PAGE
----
ADDITIONAL INFORMATION: Contact the Office Program Administration (HIPA).


HIGHWAY USE TAX EVASION PROJECTS

STATUS: ACTIVE

APPROPRIATION CODE: Q96 (allocated funds); QT3 (1/4 percent of STP funds)

FEDERAL PARTICIPATION: 100 percent

PERIOD AVAILABLE: FY + 3 years

FUND: Highway Trust Fund

FUND DISTRIBUTION METHOD: Allocation(Q96); STP Apportionment Supplementary Tables (QT3)

AUTHORITY: Contract

SUBJECT TO OBLIGATION LIMITATION: Yes

STATUTORY REFERENCE: 23 U.S.C. 143, Section 1114 of the Transportation Equity Act for the 21st Century (TEA-21, Public Law 105-178)

CFR REFERENCE: None

ELIGIBILITY:

Funds for Highway Use Tax Evasion Projects are to be used to:

  • Expand efforts to enhance motor fuel tax enforcement

  • Fund additional Internal Revenue Service (IRS) staff, but only to carry out functions described in Section 1040(b) of the 1991 ISTEA

  • Supplement motor fuel tax examinations and criminal investigations

  • Develop automated data processing tools to monitor motor fuel production and sales

  • Evaluate and implement registration and reporting requirements for motor fuel taxpayers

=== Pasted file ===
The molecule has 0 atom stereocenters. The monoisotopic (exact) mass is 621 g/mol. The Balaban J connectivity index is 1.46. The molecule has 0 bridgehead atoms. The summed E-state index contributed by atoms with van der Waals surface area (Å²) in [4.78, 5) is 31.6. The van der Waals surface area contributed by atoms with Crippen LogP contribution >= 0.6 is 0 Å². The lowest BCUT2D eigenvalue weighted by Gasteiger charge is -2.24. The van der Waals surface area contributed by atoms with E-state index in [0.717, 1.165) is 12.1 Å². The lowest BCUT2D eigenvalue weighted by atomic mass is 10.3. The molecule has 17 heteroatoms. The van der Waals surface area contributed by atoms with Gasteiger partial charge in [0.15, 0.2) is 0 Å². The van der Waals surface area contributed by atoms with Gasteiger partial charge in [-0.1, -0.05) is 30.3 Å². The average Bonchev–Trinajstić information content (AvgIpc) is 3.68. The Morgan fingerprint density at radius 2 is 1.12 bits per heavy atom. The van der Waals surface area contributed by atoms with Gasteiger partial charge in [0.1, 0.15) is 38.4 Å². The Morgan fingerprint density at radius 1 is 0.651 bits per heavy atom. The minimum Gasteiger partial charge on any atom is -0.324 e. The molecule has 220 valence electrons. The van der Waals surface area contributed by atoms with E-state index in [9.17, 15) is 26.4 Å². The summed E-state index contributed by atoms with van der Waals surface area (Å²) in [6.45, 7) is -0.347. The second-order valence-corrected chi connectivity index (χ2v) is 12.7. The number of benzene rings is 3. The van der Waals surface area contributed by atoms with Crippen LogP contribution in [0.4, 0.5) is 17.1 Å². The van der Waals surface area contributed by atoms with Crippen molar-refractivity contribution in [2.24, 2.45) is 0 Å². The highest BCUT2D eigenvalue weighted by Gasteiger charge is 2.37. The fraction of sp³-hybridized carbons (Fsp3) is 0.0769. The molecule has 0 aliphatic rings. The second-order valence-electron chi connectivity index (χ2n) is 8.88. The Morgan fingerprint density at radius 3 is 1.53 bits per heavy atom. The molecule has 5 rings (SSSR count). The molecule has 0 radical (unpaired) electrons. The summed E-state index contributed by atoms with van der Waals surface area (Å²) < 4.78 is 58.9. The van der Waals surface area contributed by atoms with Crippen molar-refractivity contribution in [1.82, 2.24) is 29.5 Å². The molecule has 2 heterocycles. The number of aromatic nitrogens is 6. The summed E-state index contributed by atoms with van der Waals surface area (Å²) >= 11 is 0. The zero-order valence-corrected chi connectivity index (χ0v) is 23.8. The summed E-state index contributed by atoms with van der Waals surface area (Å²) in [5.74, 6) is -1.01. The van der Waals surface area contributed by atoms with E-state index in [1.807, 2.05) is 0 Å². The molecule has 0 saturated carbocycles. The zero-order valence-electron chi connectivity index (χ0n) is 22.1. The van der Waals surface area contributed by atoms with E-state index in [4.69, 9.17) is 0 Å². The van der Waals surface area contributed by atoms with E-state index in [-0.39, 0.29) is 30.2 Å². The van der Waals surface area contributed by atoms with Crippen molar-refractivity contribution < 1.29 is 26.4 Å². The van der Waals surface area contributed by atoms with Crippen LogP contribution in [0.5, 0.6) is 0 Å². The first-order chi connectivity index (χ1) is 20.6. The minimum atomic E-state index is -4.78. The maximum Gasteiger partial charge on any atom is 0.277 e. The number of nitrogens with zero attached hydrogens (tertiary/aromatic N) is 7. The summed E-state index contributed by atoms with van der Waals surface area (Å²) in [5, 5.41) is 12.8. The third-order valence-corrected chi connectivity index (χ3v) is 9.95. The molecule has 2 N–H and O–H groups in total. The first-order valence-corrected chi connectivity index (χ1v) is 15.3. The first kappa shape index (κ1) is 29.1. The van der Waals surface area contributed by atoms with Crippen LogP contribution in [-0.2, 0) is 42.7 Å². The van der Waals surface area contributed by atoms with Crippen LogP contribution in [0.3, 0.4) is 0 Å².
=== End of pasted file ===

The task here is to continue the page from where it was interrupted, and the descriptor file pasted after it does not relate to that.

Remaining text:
• Reimburse State expenses that supplement existing fuel tax compliance efforts

  • Analyze and implement programs to reduce tax evasion associated with other highway use taxes

BACKGROUND: Highway Use Tax Evasion Projects were first authorized by the Section 1040 of the Intermodal Surface Transportation Efficiency Act of 1991 (1991 ISTEA, Public Law 102-240).

Section 1101(a)14 of TEA-21, as amended authorized $10 million to be appropriated from the Highway Trust Fund for FY 1998 and $5 million for each of FYs 1999-2003 for Highway Use Tax Evasion Projects with priority given to making sufficient funds available to the IRS to establish and operate an automated fuel reporting system. These funds are allocated to the IRS and the States at the discretion of the Secretary.